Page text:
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Simon T 2nd February 2012 03:30 PM

Quad ESL 57 panels?
I am having a pair repaired and when the treble and one bass panel were refurbished in one speaker due to arching the efficiency and the bass response was changed considerably. This means that there is now a mismatch and I must get the other side fixed doubling the cost. So a couple of newbie questions:
1. Is this normal (logical)?
2. Should I have been informed of this by the store?

geraldfryjr 2nd February 2012 04:57 PM

IMHO,it is novel too keep those things going !

The cost of repairing them is trivial and you could easily build a set of ESL's probably much much less than the cost of one repair job !

There is much to be learned here in these threads.

And, In doing so you could maybe repair them in your own shop (just a suggestion but not to be taken lightly).

The fact that the repair job that was once did, made for a mismatched pair.

I always wanted an old set of Quad's and still do ( for a standard of ) , But the technology of today has surpassed that of way back then.

Do a search of the threads in this forum and you will find much (alot) of info on the Quad's, and other ESL systems.

You did not state of which store you went too and what area you are from.

Good Luck on your project !!!


jer :)

kevinkr 2nd February 2012 05:06 PM

Actually I am relatively familiar with the ESL-57 and repairing them is pretty common. They still perform rather well generally speaking, and I have yet to hear any diy ESLs that run anywhere close to full range and sound nearly as good.

Some run in time may be required to determine whether or not the newly repaired panels will change character.

I'm not an expert when it comes to repairing the panels in these, but I suspect that differing membrane tensions, and material differences between the old and new may account for some of the differences. If after some more time has passed and the repaired unit sounds better than the other one, and you are sure there are no problems with the cross-over, transformer and energizer supply in your other 57 then you might want to get those panels redone so that they match.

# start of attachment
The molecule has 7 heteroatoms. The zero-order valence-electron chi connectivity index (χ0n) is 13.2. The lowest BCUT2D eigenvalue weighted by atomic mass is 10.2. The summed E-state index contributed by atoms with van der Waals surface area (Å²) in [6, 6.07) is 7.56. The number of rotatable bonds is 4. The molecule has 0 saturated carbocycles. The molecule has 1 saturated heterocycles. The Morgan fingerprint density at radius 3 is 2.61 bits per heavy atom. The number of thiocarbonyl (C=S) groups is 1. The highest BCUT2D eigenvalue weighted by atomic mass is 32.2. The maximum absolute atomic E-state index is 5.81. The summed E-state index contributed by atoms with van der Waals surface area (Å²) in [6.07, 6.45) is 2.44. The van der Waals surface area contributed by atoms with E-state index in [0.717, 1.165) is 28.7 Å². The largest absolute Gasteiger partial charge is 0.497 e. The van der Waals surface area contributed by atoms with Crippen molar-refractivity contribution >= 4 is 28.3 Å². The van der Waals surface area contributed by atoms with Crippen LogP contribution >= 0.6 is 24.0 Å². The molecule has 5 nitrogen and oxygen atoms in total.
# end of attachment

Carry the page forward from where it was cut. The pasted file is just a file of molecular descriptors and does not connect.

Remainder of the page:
arend-jan 2nd February 2012 07:22 PM

Disclaimer: I'm a professional Quad loudspeaker refurbisher.

Yes it's normal that sensitivities differ. And yes the supplier should have informed you of this fact (I always advise to send at least both treble panels and will make sure a matched set is returned, but it is the customers choice).

The problem with the Quad ESL 57 (which by the way is not easy to repair due to amongst other things a d/s of 0.5mm) is that the tolerances of the treble panels were not tight enough in production. They need to be tightened during refurbishment. Bass panels are far less critical and show less variance from one piece to another. Aging of old unrefurbished panels results in 99% of the bass panels being out of specifications. As a result a refurbished bass panel will play a bit louder and will have more low frequency output.

So randomly replacing a couple of panels will likely result in less than optimal performance.

Also a proper repair of the panels requires the use of proper materials (film, coating) and more importantly manufacturing procedures. Workmanship matters! I've seen plenty of 'repairs' that made me feel sad indeed.

stokessd 5th February 2012 03:17 PM

2 Attachment(s)
arend-jan is right. There's actually two confounding factors that he alluded to. First is that even if you are the owner of the last pair of Original Quad ESL's off the line, the panels are now over 30 years old. And I'd argue that their performance has changed significantly over time. Secondly, there's are several different materials commonly used in Bass panel rebuilding. I use a saran material nearly identical to the original diaphragm. However carefully tensioned mylar can also be used assuming that the tension is adjusted such that the resonant peak is at the same frequency. The mylar diaphragms will have a slightly higher "Q" though.

The one thing mentioned earlier is that like any new mechanical device, some break-in is required. Depending on the build method, it can take a month for a new panel to settle in.

An important point also mentioned is that the precision of the original ESL panels is horrible, as was the quality control. It is very hard to match ESL panels to the level of the much more precise ESL63 panels. So depending on your speakers, and their treatment over time, as well as how well they were matched to begin with, you may have a built-in imbalance.

Here's some plots of rebuilt ESL63's and a pair of Braun LE-1's. The Braun measurements are typical of randomly selected treble panels rebuilt carefully, but stators that were made at different times.


teslaboy 8th February 2012 06:09 AM

it could be as simple as the other power supply is lower in voltage,

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